While Alex waits for feedback from the faculty member, she decides to create a portfolio page out of a lesson plan she had created in Microsoft Word using a .dot file provided by the department. This template defines a number of styles that translate well to HTML, such as h1, h2, h3, and h4 headings. She starts a new portfolio page and uses the import from word function, which automatically transfers the styles, layout, and content from Word into her portfolio page (import from word that includes styles, tables, etc.).
After playing with the design and putting final touches on her lesson plan page, she receives notification that her professor has provided feedback (notification when feedback is received). Alex saves the lesson plan and jumps to the feedback from the faculty member (easy to navigate between feedback, authored pages, and other tools). The faculty member has written in-line feedback as well as general comments about her images and text (ability to provide feedback in ways similar to "track changes"). The main comment is that Alex should provide a link on the methods page to the exact lesson plan she is referencing. Fortunately, this is the lesson plan Alex just created as a portfolio page, so she quickly adds a link to the lesson plan (ability to set anchors, quickly find other portfolio pages for linking, and link between portfolio pages), makes some other changes based on the feedback (see feedback and portfolio page at the same time), and feels pretty good about her two pages.
Alex decides to publish a portfolio of her two pages so she can share it with her family and friends. She is able to quickly assemble and publish her mini-portfolio (ability to quickly assemble and publish). After the portfolio is assembled, she uses the share function to write an email to her family and friends (share with university and non-university affiliated groups/individuals), which automatically includes the short URL to her portfolio (meaningful URL creation). Her grandpa doesn't have access to the internet, though, so she downloads a copy of her portfolio onto a CD and will share it with him next time she visits him (downloadable/exportable with images, text, links, etc).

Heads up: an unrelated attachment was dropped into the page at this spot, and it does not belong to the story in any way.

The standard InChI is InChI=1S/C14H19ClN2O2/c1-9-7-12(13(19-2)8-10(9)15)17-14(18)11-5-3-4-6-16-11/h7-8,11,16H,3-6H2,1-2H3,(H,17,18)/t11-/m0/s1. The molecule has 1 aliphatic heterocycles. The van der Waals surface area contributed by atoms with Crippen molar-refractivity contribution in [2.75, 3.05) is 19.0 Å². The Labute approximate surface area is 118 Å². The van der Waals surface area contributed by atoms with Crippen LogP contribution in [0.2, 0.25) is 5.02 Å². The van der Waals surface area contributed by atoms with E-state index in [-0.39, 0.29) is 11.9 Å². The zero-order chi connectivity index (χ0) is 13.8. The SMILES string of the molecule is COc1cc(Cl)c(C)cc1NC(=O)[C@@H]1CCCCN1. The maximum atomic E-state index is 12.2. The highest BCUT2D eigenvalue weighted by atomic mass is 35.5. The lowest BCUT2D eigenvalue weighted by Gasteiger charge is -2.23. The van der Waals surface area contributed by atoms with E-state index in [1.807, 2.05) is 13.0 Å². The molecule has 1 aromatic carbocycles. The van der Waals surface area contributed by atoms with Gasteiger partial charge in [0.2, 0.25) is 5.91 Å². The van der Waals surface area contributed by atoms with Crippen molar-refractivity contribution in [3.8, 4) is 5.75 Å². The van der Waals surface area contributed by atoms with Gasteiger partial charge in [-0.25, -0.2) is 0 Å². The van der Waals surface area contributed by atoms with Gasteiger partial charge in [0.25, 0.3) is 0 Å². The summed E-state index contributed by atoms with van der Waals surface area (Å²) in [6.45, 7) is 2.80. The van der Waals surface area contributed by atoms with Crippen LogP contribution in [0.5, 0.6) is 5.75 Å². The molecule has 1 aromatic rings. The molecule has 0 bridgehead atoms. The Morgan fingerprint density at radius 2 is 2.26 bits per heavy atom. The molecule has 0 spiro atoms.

After she has completed her portfolio she notices several features that she really appreciates, including:
- Navigation already being stitched together for her, so she doesn't have to worry about file names, folders, etc.
- How easy it was to find the pages she wanted to include in her portfolio
- Reliable behavior of the content authoring tools like undo and redo, so she never felt frustrated by things not working or working in unexpected ways
- The size of the editor matched the size once it was published and the colors, navigation, etc. were all accurately displayed during authoring, so there was consistency between what her material looked like when she was authoring and how it looked after it was published
- Auto-saving of her work, so she never lost hours of work because of a timeout or computer crash. In fact, as long as she was editing, there was no danger of a timeout.
- Warnings so that she wouldn't navigate off of the page or get "timed-out" either of which could have caused her to lose work
For reference, we are including below a screenshot of the progress we have made so far in creating an editing environment that meets our needs.
(to be written)
We may want to make a distinction between support for established research projects vs. student research projects, the former being more formal and may even have imposed documentation practices and standards.
Some initial work has been done to define requirements and describe existing applications. See: